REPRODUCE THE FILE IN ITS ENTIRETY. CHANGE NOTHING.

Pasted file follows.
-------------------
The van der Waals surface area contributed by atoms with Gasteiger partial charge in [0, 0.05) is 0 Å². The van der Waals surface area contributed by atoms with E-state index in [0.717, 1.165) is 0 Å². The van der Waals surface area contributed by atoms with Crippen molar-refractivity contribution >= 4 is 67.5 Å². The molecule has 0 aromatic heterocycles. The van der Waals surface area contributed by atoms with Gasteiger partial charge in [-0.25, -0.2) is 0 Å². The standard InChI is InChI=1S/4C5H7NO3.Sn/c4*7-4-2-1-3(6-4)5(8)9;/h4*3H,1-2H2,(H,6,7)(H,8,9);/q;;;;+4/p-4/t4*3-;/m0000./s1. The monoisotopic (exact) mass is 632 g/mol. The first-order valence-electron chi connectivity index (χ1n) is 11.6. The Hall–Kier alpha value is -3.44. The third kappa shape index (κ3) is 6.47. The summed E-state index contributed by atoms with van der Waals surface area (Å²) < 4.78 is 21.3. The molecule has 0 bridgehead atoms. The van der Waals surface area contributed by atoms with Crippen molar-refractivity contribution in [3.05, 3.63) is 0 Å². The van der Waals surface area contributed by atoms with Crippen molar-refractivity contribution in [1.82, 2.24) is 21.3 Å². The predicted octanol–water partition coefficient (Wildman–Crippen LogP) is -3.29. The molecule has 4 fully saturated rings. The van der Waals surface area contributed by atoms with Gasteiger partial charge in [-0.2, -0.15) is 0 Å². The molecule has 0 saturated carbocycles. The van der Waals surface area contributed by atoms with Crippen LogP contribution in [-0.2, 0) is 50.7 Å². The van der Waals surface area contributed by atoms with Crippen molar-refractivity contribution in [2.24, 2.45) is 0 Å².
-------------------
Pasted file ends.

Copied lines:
The van der Waals surface area contributed by atoms with Gasteiger partial charge in [0, 0.05) is 0 Å². The van der Waals surface area contributed by atoms with E-state index in [0.717, 1.165) is 0 Å². The van der Waals surface area contributed by atoms with Crippen molar-refractivity contribution >= 4 is 67.5 Å². The molecule has 0 aromatic heterocycles. The van der Waals surface area contributed by atoms with Gasteiger partial charge in [-0.25, -0.2) is 0 Å². The standard InChI is InChI=1S/4C5H7NO3.Sn/c4*7-4-2-1-3(6-4)5(8)9;/h4*3H,1-2H2,(H,6,7)(H,8,9);/q;;;;+4/p-4/t4*3-;/m0000./s1. The monoisotopic (exact) mass is 632 g/mol. The first-order valence-electron chi connectivity index (χ1n) is 11.6. The Hall–Kier alpha value is -3.44. The third kappa shape index (κ3) is 6.47. The summed E-state index contributed by atoms with van der Waals surface area (Å²) < 4.78 is 21.3. The molecule has 0 bridgehead atoms. The van der Waals surface area contributed by atoms with Crippen molar-refractivity contribution in [3.05, 3.63) is 0 Å². The van der Waals surface area contributed by atoms with Crippen molar-refractivity contribution in [1.82, 2.24) is 21.3 Å². The predicted octanol–water partition coefficient (Wildman–Crippen LogP) is -3.29. The molecule has 4 fully saturated rings. The van der Waals surface area contributed by atoms with Gasteiger partial charge in [-0.2, -0.15) is 0 Å². The molecule has 0 saturated carbocycles. The van der Waals surface area contributed by atoms with Crippen LogP contribution in [-0.2, 0) is 50.7 Å². The van der Waals surface area contributed by atoms with Crippen molar-refractivity contribution in [2.24, 2.45) is 0 Å².